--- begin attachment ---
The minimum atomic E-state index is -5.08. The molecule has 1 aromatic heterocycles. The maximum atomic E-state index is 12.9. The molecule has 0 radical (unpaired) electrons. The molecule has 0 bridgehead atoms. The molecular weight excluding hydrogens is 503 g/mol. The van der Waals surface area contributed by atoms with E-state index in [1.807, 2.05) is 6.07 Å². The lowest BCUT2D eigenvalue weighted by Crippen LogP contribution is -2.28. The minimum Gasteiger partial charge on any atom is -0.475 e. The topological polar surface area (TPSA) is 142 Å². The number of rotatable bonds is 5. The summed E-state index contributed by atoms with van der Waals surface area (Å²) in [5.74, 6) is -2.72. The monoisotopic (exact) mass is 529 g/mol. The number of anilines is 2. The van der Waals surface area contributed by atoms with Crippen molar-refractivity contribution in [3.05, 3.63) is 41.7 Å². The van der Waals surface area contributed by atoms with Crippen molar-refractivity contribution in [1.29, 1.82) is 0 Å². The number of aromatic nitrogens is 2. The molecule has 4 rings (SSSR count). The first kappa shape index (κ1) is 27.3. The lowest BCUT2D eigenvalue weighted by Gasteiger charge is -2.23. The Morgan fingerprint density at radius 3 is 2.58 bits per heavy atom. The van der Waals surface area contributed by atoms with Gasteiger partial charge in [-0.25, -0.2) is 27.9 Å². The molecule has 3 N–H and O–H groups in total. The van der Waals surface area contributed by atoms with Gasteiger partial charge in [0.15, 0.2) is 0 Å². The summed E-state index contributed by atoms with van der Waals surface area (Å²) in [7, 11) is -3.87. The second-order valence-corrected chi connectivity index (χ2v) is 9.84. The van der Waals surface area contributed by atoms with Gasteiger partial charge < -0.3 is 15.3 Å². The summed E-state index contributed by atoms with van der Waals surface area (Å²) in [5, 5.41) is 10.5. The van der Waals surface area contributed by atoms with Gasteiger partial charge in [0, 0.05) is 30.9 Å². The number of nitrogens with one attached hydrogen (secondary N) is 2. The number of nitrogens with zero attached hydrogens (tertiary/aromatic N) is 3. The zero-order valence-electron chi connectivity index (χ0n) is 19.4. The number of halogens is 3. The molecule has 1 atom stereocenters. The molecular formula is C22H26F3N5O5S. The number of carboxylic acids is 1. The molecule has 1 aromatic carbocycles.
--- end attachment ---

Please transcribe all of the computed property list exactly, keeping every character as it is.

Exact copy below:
The minimum atomic E-state index is -5.08. The molecule has 1 aromatic heterocycles. The maximum atomic E-state index is 12.9. The molecule has 0 radical (unpaired) electrons. The molecule has 0 bridgehead atoms. The molecular weight excluding hydrogens is 503 g/mol. The van der Waals surface area contributed by atoms with E-state index in [1.807, 2.05) is 6.07 Å². The lowest BCUT2D eigenvalue weighted by Crippen LogP contribution is -2.28. The minimum Gasteiger partial charge on any atom is -0.475 e. The topological polar surface area (TPSA) is 142 Å². The number of rotatable bonds is 5. The summed E-state index contributed by atoms with van der Waals surface area (Å²) in [5.74, 6) is -2.72. The monoisotopic (exact) mass is 529 g/mol. The number of anilines is 2. The van der Waals surface area contributed by atoms with Crippen molar-refractivity contribution in [3.05, 3.63) is 41.7 Å². The van der Waals surface area contributed by atoms with Crippen molar-refractivity contribution in [1.29, 1.82) is 0 Å². The number of aromatic nitrogens is 2. The molecule has 4 rings (SSSR count). The first kappa shape index (κ1) is 27.3. The lowest BCUT2D eigenvalue weighted by Gasteiger charge is -2.23. The Morgan fingerprint density at radius 3 is 2.58 bits per heavy atom. The van der Waals surface area contributed by atoms with Gasteiger partial charge in [-0.25, -0.2) is 27.9 Å². The molecule has 3 N–H and O–H groups in total. The van der Waals surface area contributed by atoms with Gasteiger partial charge in [0.15, 0.2) is 0 Å². The summed E-state index contributed by atoms with van der Waals surface area (Å²) in [7, 11) is -3.87. The second-order valence-corrected chi connectivity index (χ2v) is 9.84. The van der Waals surface area contributed by atoms with Gasteiger partial charge < -0.3 is 15.3 Å². The summed E-state index contributed by atoms with van der Waals surface area (Å²) in [5, 5.41) is 10.5. The van der Waals surface area contributed by atoms with Gasteiger partial charge in [0, 0.05) is 30.9 Å². The number of nitrogens with one attached hydrogen (secondary N) is 2. The number of nitrogens with zero attached hydrogens (tertiary/aromatic N) is 3. The zero-order valence-electron chi connectivity index (χ0n) is 19.4. The number of halogens is 3. The molecule has 1 atom stereocenters. The molecular formula is C22H26F3N5O5S. The number of carboxylic acids is 1. The molecule has 1 aromatic carbocycles.